Hardly a week goes by without a new url shortener service showing up in our twitter streams. In the last year or so, brands, technology product companies and publishers have realized the importance of short URLs. Providers of the short URL services are trying to control their customer’s behavior, loyalty and information. Some of the recent ones include cot.ag by Cotweet and ow.ly by Hootsutie. The one by FourSquare, 4q.com is another one rising in popularity. Publishers such as Tech Crunch have started using white-label version such as one offered by bit.ly. Google created a big splash when it announced its own goo.gl shortener for blogs and feedburner. It is surprising that it took a while for Facebook (fb.me) and Google a while to enter the URL shortening game. One thing is for sure: these short URLs will see more innovative uses and will be with us for a long time.

These “free” services are not without a price tag – all of these silos and ‘control’ over information create issues for users and curb the appeal of adoption by business.

Businesses, brands and marketers want to get the answer to simple question such as: which links are more popular and how is traffic flowing from one channel (e.g. Twitter) to their target sites. Ideally no one wants to be tied down to one service or tool for the information on content created or consumed through their channels. Here are the top needs from any url shortener service:

  • Stability and availability of service (quick resolution, uptime)
  • Breadth and depth of usage information (source, referrer location, time etc)
  • Access to the information via API
  • Security (protection from malware and phishing pages – see this post from BusinessWeek) and privacy

Here’s one view of how MutualMind allows preview of short URLs. This is part of our all-in-one analytics philosophy. We hope that more of the popular shortening services will open up their APIs, even if it is for a fee.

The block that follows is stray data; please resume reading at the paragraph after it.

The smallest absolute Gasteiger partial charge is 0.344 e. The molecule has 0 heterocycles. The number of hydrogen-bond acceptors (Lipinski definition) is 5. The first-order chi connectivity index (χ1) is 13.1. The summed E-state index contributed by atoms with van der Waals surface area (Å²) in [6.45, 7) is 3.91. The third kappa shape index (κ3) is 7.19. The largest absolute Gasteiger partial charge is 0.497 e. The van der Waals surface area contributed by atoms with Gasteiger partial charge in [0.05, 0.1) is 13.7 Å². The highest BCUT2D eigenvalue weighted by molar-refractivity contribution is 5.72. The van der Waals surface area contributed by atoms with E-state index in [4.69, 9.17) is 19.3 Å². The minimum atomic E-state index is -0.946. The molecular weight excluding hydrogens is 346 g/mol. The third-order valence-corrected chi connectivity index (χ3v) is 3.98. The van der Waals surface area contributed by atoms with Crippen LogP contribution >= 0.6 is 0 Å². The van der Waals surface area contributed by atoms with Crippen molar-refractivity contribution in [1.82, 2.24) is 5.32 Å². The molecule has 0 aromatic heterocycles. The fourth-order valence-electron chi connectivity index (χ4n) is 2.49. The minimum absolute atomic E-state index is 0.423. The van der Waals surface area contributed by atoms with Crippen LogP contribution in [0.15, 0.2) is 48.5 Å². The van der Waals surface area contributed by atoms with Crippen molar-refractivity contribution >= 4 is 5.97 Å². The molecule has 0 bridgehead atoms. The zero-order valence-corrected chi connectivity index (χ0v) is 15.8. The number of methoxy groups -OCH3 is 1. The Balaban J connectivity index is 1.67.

For a comparison of the market share of these services, see this ranking based on numbers reported on a post by Mashable in January 2010. With the fast pace at which new services are coming, I am sure the numbers have changed a bit but still, its a good benchmark.

A quick scan of the web reveals that there is frustration about this. Brad Feld recently wrote an interesting post about this: Short URL’s Are Entertainingly Out of Control. Brad writes about the confusing path that he took:

Oh – and my stats are totally foobared. I’ve got partial stats about click throughs in Bit.ly, Awe.sm, and Google Analytics. I realize this is totally self imposed as I shift from shortener to shortener, but I’m just trying to get to the nirvana of (a) using a shortener that I want (fndry.gr), (b) not having to do anything to shorten a URL (e.g. I want it integrated into my workflow), and (c) having stats about click throughs.

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